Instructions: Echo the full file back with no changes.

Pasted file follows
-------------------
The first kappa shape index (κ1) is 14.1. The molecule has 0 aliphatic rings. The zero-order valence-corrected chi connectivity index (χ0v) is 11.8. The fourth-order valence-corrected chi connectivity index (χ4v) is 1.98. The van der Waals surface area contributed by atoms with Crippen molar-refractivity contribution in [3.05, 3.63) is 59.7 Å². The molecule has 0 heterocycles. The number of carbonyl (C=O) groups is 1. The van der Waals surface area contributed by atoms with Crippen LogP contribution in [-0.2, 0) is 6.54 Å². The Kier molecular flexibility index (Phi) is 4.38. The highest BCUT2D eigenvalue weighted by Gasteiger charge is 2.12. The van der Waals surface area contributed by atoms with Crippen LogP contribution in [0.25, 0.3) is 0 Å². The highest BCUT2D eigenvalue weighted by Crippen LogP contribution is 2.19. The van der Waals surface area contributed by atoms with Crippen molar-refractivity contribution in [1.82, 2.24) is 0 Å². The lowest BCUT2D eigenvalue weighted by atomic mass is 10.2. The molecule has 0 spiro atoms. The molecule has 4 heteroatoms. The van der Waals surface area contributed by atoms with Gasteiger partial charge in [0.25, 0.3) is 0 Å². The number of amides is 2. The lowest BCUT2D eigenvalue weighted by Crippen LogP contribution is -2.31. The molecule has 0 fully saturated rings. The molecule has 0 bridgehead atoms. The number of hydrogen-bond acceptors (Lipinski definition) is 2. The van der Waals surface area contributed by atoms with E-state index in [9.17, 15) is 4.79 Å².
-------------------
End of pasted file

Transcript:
The first kappa shape index (κ1) is 14.1. The molecule has 0 aliphatic rings. The zero-order valence-corrected chi connectivity index (χ0v) is 11.8. The fourth-order valence-corrected chi connectivity index (χ4v) is 1.98. The van der Waals surface area contributed by atoms with Crippen molar-refractivity contribution in [3.05, 3.63) is 59.7 Å². The molecule has 0 heterocycles. The number of carbonyl (C=O) groups is 1. The van der Waals surface area contributed by atoms with Crippen LogP contribution in [-0.2, 0) is 6.54 Å². The Kier molecular flexibility index (Phi) is 4.38. The highest BCUT2D eigenvalue weighted by Gasteiger charge is 2.12. The van der Waals surface area contributed by atoms with Crippen LogP contribution in [0.25, 0.3) is 0 Å². The highest BCUT2D eigenvalue weighted by Crippen LogP contribution is 2.19. The van der Waals surface area contributed by atoms with Crippen molar-refractivity contribution in [1.82, 2.24) is 0 Å². The lowest BCUT2D eigenvalue weighted by atomic mass is 10.2. The molecule has 0 spiro atoms. The molecule has 4 heteroatoms. The van der Waals surface area contributed by atoms with Gasteiger partial charge in [0.25, 0.3) is 0 Å². The number of amides is 2. The lowest BCUT2D eigenvalue weighted by Crippen LogP contribution is -2.31. The molecule has 0 fully saturated rings. The molecule has 0 bridgehead atoms. The number of hydrogen-bond acceptors (Lipinski definition) is 2. The van der Waals surface area contributed by atoms with E-state index in [9.17, 15) is 4.79 Å².